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    what's the difference? example: university of california vs california state university
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    Simply two different institutions, like you might have Manchester and Manchester Met in Manchester.
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    The University of Idaho sucks. Idaho State University rules....


    Short answer: One's privately funded, one's not; the 'state' universities are partly subsidized by the states. As a general rule, they are cheaper to get into.

    Longer answer:
    WHAT IS THE DIFFERENCE BETWEEN STATE AND PRIVATE COLLEGES & UNIVERSITIES? State colleges and universities, also called public universities, are founded and subsidized by U.S. state governments to provide low-cost education to residents of that state. These universities tend to be very large and generally admit a wider range of students than private universities. State university tuition costs are generally lower than those of private universities. International students, as well as those from other states, are considered out-of-state residents and therefore pay a higher tuition than residents of the state in which the institution is located.

    Private colleges & universities are funded by a combination of endowments, gifts from their alumni, research grants, and tuition fees. Tuition fees tend to be higher than state universities, but there is no distinction made between state and non-state residents. Private universities are usually smaller and can have religious affiliation or can be single-sex schools.
    https://www.educationusa.info/faq.ph...139&language=1
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    (Original post by reyjusuf)
    what's the difference? example: university of california vs california state university
    California is a bit of a unique case because it has a tiered college system.

    • UCs -- 4 year universities, extremely selective, research-intensive, grant undergraduate and graduate degrees (including PhDs and medical/law/etc. degrees)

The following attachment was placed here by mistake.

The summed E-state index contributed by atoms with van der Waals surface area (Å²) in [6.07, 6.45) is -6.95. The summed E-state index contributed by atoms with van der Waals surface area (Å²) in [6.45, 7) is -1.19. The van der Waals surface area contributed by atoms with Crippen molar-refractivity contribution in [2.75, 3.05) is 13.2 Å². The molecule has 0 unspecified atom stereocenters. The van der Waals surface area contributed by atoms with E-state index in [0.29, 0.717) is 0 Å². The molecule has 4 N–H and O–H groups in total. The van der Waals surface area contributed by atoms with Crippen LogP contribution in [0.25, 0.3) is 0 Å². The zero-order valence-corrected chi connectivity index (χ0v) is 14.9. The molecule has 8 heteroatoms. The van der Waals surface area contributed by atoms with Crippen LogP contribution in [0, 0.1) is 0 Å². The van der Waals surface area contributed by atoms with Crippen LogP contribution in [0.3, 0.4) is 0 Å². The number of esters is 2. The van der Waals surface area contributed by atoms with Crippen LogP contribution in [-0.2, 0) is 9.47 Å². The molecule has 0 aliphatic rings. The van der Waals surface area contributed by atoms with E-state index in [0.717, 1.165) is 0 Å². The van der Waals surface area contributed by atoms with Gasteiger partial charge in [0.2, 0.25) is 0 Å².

• CSUs -- 4 year universities, noticeably less selective, much less research-intensive, grant mostly undergraduate degrees and some master's degrees
    • Community colleges -- 2 year colleges, not at all selective, no/little research, students transfer to UCs and CSUs after two years


    For other states, the University of [State Name] is usually the "flagship" public university -- the best, the most selective, and generally the academically strongest public university in the state.

    The [State Name] State University is usually the "land grant" university of the state -- the one with academic programs relating to agriculture, engineering, wildlife sciences, etc. (They typically also offer the usual liberal arts programs, of course.)

    Examples of this division are the University of Michigan (Ann Arbor) and Michigan State, UNC Chapel Hill and NC State, and the University of Washington and Washington State.



    Some "University of X" universities are actually private universities -- examples are the University of Denver, University of Miami, University of Chicago, and the University of Pennsylvania.
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    Thanks ^^
 
 
 
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